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Ceremonial Grinding Table (Metate) in the Form of a Feline

A work made of volcanic stone.
CC0 Public Domain Designation

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  • A work made of volcanic stone.

Date:

A.D. 500/1000

Artist:

Nicoya
Nicoya, Guanacaste province, Costa Rica

About this artwork

In Central America, Mexico, and the southwestern United States, flat stone grinders (metates) were used to prepare cornmeal and corn dough for cooking. Sculptors in ancient Costa Rica developed elaborate metate forms as symbols of sustenance; large, finely carved examples often feature effigies as emblems of a ruler or religious official. Metates have been discovered in burials, where they served as biers for deceased leaders, but they were probably primarily intended as throne-like seats for chieftains, thereby linking rulers’ political power to their obligation to ensure abundant harvests to sustain their communities.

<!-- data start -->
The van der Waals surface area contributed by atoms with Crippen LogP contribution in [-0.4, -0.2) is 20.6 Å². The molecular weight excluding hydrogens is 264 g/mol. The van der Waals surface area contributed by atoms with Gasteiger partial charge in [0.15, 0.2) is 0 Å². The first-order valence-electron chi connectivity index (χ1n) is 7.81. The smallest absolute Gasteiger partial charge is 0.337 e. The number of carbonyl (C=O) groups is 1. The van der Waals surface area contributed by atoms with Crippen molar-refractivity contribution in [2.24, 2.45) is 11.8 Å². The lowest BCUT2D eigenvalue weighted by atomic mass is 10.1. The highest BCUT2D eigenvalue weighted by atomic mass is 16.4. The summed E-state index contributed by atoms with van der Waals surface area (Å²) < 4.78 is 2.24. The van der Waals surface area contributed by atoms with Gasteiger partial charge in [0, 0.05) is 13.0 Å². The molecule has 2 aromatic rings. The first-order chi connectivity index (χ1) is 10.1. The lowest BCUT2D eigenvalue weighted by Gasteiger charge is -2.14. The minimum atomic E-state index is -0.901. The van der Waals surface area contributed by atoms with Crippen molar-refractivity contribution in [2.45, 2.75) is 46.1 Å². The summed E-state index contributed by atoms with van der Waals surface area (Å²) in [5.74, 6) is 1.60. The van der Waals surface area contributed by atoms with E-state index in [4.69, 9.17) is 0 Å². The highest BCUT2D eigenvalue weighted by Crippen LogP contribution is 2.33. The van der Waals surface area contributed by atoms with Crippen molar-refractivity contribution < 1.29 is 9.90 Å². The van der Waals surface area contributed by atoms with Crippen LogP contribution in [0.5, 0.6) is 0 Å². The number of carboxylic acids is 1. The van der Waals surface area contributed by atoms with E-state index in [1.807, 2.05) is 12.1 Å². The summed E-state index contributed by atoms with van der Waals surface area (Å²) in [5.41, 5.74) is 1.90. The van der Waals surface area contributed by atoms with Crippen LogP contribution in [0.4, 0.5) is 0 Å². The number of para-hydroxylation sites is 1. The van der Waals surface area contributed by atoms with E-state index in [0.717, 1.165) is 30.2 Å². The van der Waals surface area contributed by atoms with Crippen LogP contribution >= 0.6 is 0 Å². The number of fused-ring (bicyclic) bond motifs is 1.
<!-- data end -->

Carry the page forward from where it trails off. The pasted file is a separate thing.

On View

Arts of the Americas, Gallery 136

Culture

Nicoya

Title

Ceremonial Grinding Table (Metate) in the Form of a Feline

Origin

Nicoya

Date

500 CE–1000

Medium

Volcanic stone

Dimensions

41.3 × 34.9 × 86.4 cm (16 1/4 × 13 3/4 × 34 in.)

Credit Line

Gift of Richard J. Faletti, the Faletti Family Collection

Reference Number

1997.66

Extended information about this artwork

Object information is a work in progress and may be updated as new research findings emerge. To help improve this record, please email . Information about image downloads and licensing is available here.

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